When the oil is poured over the fish, it pools on the plate with the soy sauce, sesame oil and fish juices, forming the sauce. I know it doesn’t sound like an impressive recipe. But truly, that sauce is SO GOOD. Pick up a bit of the juicy fish flesh and squidge it around in the sauce and be amazed how something so simple can be so tasty. 🙂
For a little splash of colour, you could garnish it with some red chillies if you want. Not spicy ones, we used the long red chillies that are very mild.
I know that many people are turned off by the thought of cooking whole fish. But I really hope that this inspires some people to give it a go! It really is easy and if you love Asian food, I really think you will enjoy this. – Nagi x
PS Thought a recipe video would be helpful so you’ll find it below the recipe. ❤️ You will observe that the hands are not my Baby Hands. 😂
PPS Japanese dining etiquette is to always serve fish with the head pointing to the left. In the photo below I have one (illegally!) place diagonal, just to fit into the photo better! If the fish is being shared, the head should be such that it is pointing left in front of the eldest or most honourable person at the table. In Chinese etiquette, I understand that the fish head should be pointing towards the eldest of most honourable person at the table.
Chinese Steamed Fish with Ginger Shallot Sauce
- 2 x 350 - 400g / 12 - 13 oz bream or snapper fish , gutted, scaled and cleaned (Note 1)
- 2 stems of shallots (scallions / green onions), diagonally julienned to 5cm/2" length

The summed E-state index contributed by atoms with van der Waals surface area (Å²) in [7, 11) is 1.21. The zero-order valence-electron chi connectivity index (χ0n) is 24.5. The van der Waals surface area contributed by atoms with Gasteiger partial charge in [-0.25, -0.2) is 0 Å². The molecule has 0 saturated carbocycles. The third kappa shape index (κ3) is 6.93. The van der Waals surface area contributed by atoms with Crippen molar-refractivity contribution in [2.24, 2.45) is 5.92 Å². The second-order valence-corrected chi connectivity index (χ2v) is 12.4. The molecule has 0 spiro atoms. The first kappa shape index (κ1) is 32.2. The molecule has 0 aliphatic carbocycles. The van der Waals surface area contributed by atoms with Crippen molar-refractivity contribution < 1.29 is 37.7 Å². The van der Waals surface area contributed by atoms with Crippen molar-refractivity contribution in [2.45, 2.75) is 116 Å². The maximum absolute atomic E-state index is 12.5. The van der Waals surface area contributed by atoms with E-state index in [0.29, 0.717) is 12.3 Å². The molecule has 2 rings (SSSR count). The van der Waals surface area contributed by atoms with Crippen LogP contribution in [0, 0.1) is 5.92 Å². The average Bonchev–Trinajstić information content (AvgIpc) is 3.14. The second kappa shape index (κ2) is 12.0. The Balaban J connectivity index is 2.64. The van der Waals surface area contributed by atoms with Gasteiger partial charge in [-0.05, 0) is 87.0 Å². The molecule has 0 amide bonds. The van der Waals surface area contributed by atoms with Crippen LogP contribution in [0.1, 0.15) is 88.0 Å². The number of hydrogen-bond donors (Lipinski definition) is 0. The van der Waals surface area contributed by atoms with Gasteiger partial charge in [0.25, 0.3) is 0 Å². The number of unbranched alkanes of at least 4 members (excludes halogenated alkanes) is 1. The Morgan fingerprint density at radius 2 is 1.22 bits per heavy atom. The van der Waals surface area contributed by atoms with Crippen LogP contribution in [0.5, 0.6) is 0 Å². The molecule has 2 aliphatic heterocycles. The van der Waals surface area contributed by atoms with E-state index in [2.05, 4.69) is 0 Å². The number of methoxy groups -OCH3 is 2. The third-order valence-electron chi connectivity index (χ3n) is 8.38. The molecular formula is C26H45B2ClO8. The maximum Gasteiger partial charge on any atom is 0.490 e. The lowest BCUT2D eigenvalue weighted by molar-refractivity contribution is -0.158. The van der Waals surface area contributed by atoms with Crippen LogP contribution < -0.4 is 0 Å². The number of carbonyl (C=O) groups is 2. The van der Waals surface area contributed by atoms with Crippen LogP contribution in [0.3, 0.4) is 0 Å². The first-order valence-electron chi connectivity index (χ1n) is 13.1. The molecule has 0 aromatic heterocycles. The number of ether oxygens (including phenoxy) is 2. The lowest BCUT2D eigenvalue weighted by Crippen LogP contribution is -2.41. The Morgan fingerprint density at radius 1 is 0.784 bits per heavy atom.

- 4 x 3cm / 1 x 2" piece of ginger julienned
- 2 tbsp Japanese cooking sake (Note 2)
- 2 pinches of salt
- 3 tsp soy sauce (Note 3)
- 2 tsp sesame oil
- 4 tbsp oil (vegetable, canola or peanut oil)
- Red chilli julienned (Note 4)
- Cut 2 slashes on each side of the fish. Cut through to the bone.
- Drizzle 1 tbsp of sake onto each fish.
- Steam fish using method of choice, or bake (see directions below).
- Meanwhile, heat oil over medium high heat until hot.
- Transfer fish onto serving plates. Top with shallots and ginger.
- Sprinkle with salt, drizzle over soy sauce and sesame oil.
- Pour oil over fish - enjoy the drama as it bubbles!
- Sprinkle with red chilli if using and serve with rice and steamed Asian Greens.
Bamboo steamers in wok (see video)
- Place fish on a plate and put plate in bamboo steamer. Repeat with other fish. Stack bamboo steamers and put lid on.
- Fill wok with water, ensuring it doesn't touch the bottom of the steamer. Bring water to boil over high heat, then place bamboo steamer on wok.
- Steam for 10 minutes. Carefully transfer fish onto serving places.
- Wrap each fish in foil, place on tray. Bake at 180C/350F for 15 minutes. Open foil and carefully transfer fish onto serving plates.
- Steamer fitted inside a large pot, or a microwave steamer.
WATCH HOW TO MAKE IT
LIFE OF DOZER
This is why he wails mournfully when I tied him outside stores – because it works. Shop assistants are weak too.